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Experts: Supply chain crisis shows signs of easing as industries work to keep up with holiday demand

Businesses said they're prepared for holiday shoppers despite high demand and other challenges that continue to plague retailers.

KNOXVILLE, Tenn. — Supply chain issues continue to complicate the holiday shopping season. Items in short supply range from necessary microchips, to food items and ammunition. 

Experts aid there are a few signs the supply chain challenges are finally starting to ease up, though.

Lance Saunders, an associate professor of supply chain management at the University of Tennessee's Haslam College of Business, said supply and demand should finally start to balance out in the coming months.

In other words, you might want to put cash on your Christmas list, because Saunders said once supply goes back up to exceed demand, prices could start to fall.

"A lot of the things that we were worried about happening -- you know we would go in and we weren't able to buy what we wanted for Christmas -- a lot of these will be averted," Saunders said.

Now retailers like Walmart are reporting they are using their own ships to bring in goods from overseas. Target and Costco did the same to make sure shelves are stocked for the holidays.

"What I am hearing is that they're actually prepared for the holiday season, so I'm cautiously optimistic," Saunders said.

These major companies said they're ready for the holiday shoppers, but that doesn't mean the prices are likely to budge in time to check off your Christmas list.

"I would definitely recommend to be patient when this happens," he said.

Since the start of the pandemic, people's spending habits have changed quite a bit.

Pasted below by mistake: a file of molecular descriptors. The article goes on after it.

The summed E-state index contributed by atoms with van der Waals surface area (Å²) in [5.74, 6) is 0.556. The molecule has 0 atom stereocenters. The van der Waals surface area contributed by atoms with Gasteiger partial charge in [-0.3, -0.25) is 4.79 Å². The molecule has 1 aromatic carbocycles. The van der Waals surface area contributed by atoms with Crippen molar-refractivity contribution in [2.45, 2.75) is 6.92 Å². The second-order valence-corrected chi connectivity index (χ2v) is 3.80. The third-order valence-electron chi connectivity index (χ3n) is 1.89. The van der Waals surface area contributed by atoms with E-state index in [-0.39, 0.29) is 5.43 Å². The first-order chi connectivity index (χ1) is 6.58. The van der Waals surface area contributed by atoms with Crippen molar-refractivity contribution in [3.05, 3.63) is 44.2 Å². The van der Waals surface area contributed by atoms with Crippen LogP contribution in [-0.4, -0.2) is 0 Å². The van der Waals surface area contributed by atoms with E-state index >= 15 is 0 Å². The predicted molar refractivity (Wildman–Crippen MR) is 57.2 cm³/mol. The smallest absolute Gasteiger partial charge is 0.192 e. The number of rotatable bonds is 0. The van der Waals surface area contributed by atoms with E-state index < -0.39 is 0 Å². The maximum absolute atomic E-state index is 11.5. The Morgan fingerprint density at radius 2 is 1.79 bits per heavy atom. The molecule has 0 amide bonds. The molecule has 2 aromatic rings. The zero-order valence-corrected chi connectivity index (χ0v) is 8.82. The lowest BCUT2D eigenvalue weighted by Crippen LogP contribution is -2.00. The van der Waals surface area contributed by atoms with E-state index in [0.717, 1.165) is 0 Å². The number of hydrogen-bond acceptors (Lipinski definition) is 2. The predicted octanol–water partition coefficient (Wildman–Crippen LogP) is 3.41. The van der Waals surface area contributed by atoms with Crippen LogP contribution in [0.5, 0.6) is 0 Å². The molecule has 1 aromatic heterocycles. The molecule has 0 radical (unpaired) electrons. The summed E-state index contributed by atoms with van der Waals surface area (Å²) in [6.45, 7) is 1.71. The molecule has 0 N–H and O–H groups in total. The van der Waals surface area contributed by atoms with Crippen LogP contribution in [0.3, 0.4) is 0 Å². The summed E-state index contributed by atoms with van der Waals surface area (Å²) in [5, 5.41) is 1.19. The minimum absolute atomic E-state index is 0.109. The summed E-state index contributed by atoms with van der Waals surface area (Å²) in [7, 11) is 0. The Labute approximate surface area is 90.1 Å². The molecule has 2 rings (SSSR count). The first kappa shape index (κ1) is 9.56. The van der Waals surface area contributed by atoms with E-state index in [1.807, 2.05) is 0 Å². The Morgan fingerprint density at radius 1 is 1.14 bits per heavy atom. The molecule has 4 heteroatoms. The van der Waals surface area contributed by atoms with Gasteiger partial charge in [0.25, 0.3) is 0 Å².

"You see some of that disposable income going more to services and travel and things like that. Well what does that do? It lowers the demand for goods," he said, which is the goal.

Saunders said patience is going to be a virtue for people looking to nab deals on some goods that are currently in short supply.

"Next year will probably be a lot of deals, would be my guess, because these shortages now tend to turn, because of the bullwhip effect turns into gluts of supply later on," he said.

What that means: because businesses have been ramping up production to meet unusually high demand through the pandemic -- when that demand finally drops and the supply chain starts to even out, they will eventually be left with an excess of supply that needs to be moved. That will temporarily drop prices on those goods as businesses work to get rid of the extra inventory while they try to dial down production.

Local businesses may have a tougher time this season. Owner of Bike Zoo in Knoxville Steve Bacon said shipping costs for his shop have been extreme.

"I've done this for 30 years and I've never seen anything like this," Bacon said.

For many local businesses, renting their own means for transport isn't an option. 

When it comes to bikes: "You don't have one manufacturer making all of those parts. If one of them can't supply the parts, then you're not getting the bike," Bacon said.

Fortunately for Bacon, demand for bikes spiked throughout the pandemic and they have been able to keep the shelves stocked. The only problem is knowing when specific items are coming in. He said they sometimes wait months for certain bike parts to come in. 

"We've been really fortunate. Not all shops have been experiencing that," Bacon said. 

Saunders said one thing that should help local businesses stay on their feet is oil, which looks like we're about to have more of in the short-term. The White House announced Tuesday it is tapping into 50 million barrels from the Strategic Petroleum Reserve to help ease gas prices soon.

This comes as gas prices are up more than 50% from 2020 to levels not seen in roughly seven years, according to AAA. Much of this is due to a global energy crunch amid renewed demand as the pandemic's impact on travel eases across the world.

Saunders said the White House's move will do more than just lower prices at the pump in the U.S.

"A lot of the packaging you're talking about is dependent on the price of oil and just oil being available to produce, so hopefully actually some of the shortages that we've been discussing - that will actually help some of those over the next months as the supply to make those is more available," he said. 

The White House said it is also directing the Federal Trade Commission to investigate American energy companies for potential anti-consumer practices amid soaring energy prices. 

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